“The tourist, whose nationality and name have not been released, had been wading at the mouth of a river when he got into trouble.”
It turns out so far that the rescued wader looks like another costly Indian. His name will be released eventually.
[Postscript: It was a Singaporean businessman (aka Chinese). The PC media are dribbling out the truth as it suits them]
This surf incident near Port Campbell ticks all the boxes of the typical delinquent ethnic episode that is trending surf rescue statistics around Australia.
- It was a Sunday (Easter Sunday). Research reveals that drowings are twice as likely on a public holiday, on the coast typically ethnics.
- The media weather report was for wild dangerous surf – forecast 2 metre waves, in a 2 metre swell, an onshore wind – and it was just as forecast.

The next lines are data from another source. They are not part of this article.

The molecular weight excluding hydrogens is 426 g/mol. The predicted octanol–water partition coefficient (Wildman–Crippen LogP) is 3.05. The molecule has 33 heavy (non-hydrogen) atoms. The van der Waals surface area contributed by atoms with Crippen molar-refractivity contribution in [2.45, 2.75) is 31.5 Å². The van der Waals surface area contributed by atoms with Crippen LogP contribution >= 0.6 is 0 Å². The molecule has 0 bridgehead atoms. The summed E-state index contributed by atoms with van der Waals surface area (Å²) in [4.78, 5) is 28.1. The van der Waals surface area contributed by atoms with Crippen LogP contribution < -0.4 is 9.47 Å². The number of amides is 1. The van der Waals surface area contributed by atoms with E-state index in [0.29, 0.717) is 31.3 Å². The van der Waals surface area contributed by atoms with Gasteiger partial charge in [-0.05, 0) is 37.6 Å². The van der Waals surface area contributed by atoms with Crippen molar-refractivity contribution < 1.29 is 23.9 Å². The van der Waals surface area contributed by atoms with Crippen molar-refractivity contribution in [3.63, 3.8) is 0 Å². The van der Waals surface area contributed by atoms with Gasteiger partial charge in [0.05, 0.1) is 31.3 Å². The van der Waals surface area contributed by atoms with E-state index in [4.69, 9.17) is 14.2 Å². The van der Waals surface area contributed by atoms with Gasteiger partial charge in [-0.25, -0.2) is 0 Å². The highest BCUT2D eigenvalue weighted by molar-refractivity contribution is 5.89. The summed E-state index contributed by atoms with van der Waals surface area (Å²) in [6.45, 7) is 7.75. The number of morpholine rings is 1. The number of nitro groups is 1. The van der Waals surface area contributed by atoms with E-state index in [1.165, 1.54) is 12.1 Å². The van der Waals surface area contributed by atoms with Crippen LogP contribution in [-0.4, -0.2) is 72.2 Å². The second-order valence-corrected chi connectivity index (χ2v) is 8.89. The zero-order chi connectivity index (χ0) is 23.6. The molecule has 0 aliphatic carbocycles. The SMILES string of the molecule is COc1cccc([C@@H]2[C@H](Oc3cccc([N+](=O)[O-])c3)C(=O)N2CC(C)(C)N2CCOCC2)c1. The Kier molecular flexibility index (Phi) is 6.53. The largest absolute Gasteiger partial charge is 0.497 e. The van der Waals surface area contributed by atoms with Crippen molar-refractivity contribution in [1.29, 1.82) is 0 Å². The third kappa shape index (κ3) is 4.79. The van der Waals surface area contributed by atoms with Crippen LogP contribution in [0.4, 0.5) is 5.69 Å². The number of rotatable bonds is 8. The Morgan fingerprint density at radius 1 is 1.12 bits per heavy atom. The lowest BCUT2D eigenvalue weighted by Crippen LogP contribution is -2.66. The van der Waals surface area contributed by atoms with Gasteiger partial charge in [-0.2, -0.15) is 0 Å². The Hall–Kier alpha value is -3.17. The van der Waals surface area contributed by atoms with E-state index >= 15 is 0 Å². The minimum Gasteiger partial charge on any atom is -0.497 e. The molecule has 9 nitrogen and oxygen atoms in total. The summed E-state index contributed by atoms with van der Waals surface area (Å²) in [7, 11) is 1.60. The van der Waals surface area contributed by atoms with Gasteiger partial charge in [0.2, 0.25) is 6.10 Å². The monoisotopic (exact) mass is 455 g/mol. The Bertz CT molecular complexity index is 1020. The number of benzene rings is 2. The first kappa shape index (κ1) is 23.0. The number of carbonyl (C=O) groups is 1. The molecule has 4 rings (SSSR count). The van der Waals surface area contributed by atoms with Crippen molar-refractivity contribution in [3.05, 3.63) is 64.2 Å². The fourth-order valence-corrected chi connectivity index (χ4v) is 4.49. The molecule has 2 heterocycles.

- The wader is a foreign ethnic tourist – a young male, likely Third Worlder on tourist visa (pre-asylum seeking)
- The wader couldn’t swim to save himself, probably weedy
- The beach was remote and unpatrolled. Sherbrook River West is 6km from the nearest patrolled beach at Port Campbell. It was probably closed yesterday because of dangrous surf.
- The location is a notoriously dangerous – strong currents rips and deep water. It’s called the Shipwreck Coast for a reason
- The surf conditions were wild and particularly dangerous – Easter is typically a time of king tide and a strong undertow. Senior Sergeant Jackson said there were signs warning of rough surf and strong rips where the man went swimming
- The location has an obvious warning sign (see below) that the wader would have walked right passed to access the water
- The wader was another delinquent who knew best
- The only unusual factor was that it wasn’t near dark. Tourists have a penchant for entering dangerous lonely surf when it is getting dark